[Skip to content]
To view this video please enable JavaScript, and consider upgrading to a web browser that supports HTML5 video
Leeds Beckett Rosebowl abstract banner

Responsible governance & leadership


Overview

This research group has a focus on leadership, governance and people management issues in organisations. The group’s research focuses on three strands.

  • Leadership studies related to responsibility, ethics and professional practice
  • Governance of organisations relating to integrated reporting, stakeholder models, board dynamics and executive development

Human Resource Management, professional practice, employee engagement and learning and development.

Research focus

Underpinning the group’s research interests is the Centre for Governance, Leadership and Global Responsibility. The Centre seeks to explore how theory, value and practice of responsible leadership and governance are integrated into organisational practices, exploring both failure and good practice in leadership and governance and key facets of learning and development in responsible leadership and governance.

The Centre aims to provide challenging conversations across all sectors, stimulating an ongoing public debate about the nature and practice of responsibility. The Centre focuses on responsibility as a critical dynamic in any significant leadership practice, involving:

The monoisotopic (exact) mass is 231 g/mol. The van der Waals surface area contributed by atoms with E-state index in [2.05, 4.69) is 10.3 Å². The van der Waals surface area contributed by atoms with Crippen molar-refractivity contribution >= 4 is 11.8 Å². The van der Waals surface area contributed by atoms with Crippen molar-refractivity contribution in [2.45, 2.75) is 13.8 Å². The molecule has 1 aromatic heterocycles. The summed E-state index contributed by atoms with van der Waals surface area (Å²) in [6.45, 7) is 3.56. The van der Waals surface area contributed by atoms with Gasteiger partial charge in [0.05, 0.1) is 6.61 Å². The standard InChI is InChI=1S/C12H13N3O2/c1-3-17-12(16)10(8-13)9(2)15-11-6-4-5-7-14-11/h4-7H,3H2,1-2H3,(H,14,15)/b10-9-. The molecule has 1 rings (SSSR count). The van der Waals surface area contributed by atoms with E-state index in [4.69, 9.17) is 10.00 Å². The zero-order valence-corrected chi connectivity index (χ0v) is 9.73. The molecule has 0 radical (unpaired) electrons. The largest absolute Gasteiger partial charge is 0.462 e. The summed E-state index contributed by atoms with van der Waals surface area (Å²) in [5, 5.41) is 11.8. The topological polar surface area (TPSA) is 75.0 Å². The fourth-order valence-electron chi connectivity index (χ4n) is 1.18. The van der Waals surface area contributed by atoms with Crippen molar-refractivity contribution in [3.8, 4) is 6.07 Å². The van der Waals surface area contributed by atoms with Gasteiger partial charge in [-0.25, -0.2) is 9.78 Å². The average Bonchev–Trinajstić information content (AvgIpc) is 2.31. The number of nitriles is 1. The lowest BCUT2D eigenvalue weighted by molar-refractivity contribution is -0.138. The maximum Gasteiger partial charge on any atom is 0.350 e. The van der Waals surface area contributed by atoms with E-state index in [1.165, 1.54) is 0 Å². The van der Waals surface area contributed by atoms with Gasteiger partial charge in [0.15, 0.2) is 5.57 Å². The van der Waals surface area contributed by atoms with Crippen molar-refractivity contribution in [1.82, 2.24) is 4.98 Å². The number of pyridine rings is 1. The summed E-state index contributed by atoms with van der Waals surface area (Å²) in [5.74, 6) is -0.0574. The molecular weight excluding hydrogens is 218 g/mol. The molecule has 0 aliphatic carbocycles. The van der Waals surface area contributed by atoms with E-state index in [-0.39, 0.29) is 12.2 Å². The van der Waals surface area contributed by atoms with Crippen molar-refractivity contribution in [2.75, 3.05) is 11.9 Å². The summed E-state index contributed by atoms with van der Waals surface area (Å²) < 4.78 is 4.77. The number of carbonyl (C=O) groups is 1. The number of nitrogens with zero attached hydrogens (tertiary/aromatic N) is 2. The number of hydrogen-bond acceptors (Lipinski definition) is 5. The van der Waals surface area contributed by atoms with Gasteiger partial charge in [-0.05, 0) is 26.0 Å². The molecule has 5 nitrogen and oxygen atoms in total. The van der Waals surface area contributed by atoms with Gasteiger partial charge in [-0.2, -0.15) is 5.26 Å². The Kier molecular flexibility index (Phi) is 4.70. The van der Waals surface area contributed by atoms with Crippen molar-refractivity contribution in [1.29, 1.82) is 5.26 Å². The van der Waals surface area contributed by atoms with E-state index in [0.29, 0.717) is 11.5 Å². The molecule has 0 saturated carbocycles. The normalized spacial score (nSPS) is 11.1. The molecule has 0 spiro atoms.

• intellectual, psychological and social, as well as moral aspects; requiring skills of narrative
  • mutual and plural accountability, requiring skill in dialogue
  • shared creative responsibility, requiring the skills of collaboration

This suggests that the future of responsibility is found in both systems of organising and in the practice of responsibility at every level of the organisation. In this context organisations must understand the social, economic, and political debates fostered by competing stakeholders.

The Centre has three interrelated objectives, to develop:

  • thought and practice in integrative Responsible Governance and Leadership
  • integrative professional formation and university teaching
  • mutual partnerships between Higher Education, professions and business, including consultancy and shared research

The group’s work includes research into responsible leadership, corporate social responsibility, including sports governance; gender and organisations; employee engagement; intercultural and human resource management and learning and development. Additionally, the group is active in executive development and consultancy across private and public sector organisations.

The subject group is also partnered with several professional bodies, including the Chartered Institute of Personnel Development, The Chartered Management Institute, the Institute of Directors and ICSA the Governance Institute, running professional programmes for executives and directors.

Research outputs

Plus Icon Selected peer-reviewed journal articles & book chapters